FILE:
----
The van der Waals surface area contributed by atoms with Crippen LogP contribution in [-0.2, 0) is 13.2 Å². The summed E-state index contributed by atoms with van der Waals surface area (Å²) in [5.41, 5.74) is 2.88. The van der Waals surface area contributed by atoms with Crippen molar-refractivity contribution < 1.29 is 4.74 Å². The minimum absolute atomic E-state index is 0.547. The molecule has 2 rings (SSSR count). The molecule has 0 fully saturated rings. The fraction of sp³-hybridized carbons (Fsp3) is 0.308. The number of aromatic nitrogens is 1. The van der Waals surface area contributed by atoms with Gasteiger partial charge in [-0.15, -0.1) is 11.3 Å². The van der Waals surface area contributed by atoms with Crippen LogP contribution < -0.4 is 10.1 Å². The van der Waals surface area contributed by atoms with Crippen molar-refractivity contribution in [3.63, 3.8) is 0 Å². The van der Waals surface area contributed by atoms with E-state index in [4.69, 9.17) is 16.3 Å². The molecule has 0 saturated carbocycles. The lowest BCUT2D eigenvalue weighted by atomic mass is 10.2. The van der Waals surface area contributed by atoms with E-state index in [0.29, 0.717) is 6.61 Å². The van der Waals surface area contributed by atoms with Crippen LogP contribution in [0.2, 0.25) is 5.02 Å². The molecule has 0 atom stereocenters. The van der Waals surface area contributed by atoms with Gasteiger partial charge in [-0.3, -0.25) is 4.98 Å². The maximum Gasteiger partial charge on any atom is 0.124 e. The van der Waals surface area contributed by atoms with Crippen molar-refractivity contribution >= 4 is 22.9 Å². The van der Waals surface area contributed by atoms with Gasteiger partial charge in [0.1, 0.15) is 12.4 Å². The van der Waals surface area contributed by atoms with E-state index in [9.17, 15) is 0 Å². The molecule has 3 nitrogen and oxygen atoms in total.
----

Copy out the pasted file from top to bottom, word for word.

The van der Waals surface area contributed by atoms with Crippen LogP contribution in [-0.2, 0) is 13.2 Å². The summed E-state index contributed by atoms with van der Waals surface area (Å²) in [5.41, 5.74) is 2.88. The van der Waals surface area contributed by atoms with Crippen molar-refractivity contribution < 1.29 is 4.74 Å². The minimum absolute atomic E-state index is 0.547. The molecule has 2 rings (SSSR count). The molecule has 0 fully saturated rings. The fraction of sp³-hybridized carbons (Fsp3) is 0.308. The number of aromatic nitrogens is 1. The van der Waals surface area contributed by atoms with Gasteiger partial charge in [-0.15, -0.1) is 11.3 Å². The van der Waals surface area contributed by atoms with Crippen LogP contribution < -0.4 is 10.1 Å². The van der Waals surface area contributed by atoms with Crippen molar-refractivity contribution in [3.63, 3.8) is 0 Å². The van der Waals surface area contributed by atoms with E-state index in [4.69, 9.17) is 16.3 Å². The molecule has 0 saturated carbocycles. The lowest BCUT2D eigenvalue weighted by atomic mass is 10.2. The van der Waals surface area contributed by atoms with E-state index in [0.29, 0.717) is 6.61 Å². The van der Waals surface area contributed by atoms with Crippen LogP contribution in [0.2, 0.25) is 5.02 Å². The molecule has 0 atom stereocenters. The van der Waals surface area contributed by atoms with Gasteiger partial charge in [-0.3, -0.25) is 4.98 Å². The maximum Gasteiger partial charge on any atom is 0.124 e. The van der Waals surface area contributed by atoms with Crippen molar-refractivity contribution >= 4 is 22.9 Å². The van der Waals surface area contributed by atoms with Gasteiger partial charge in [0.1, 0.15) is 12.4 Å². The van der Waals surface area contributed by atoms with E-state index in [9.17, 15) is 0 Å². The molecule has 3 nitrogen and oxygen atoms in total.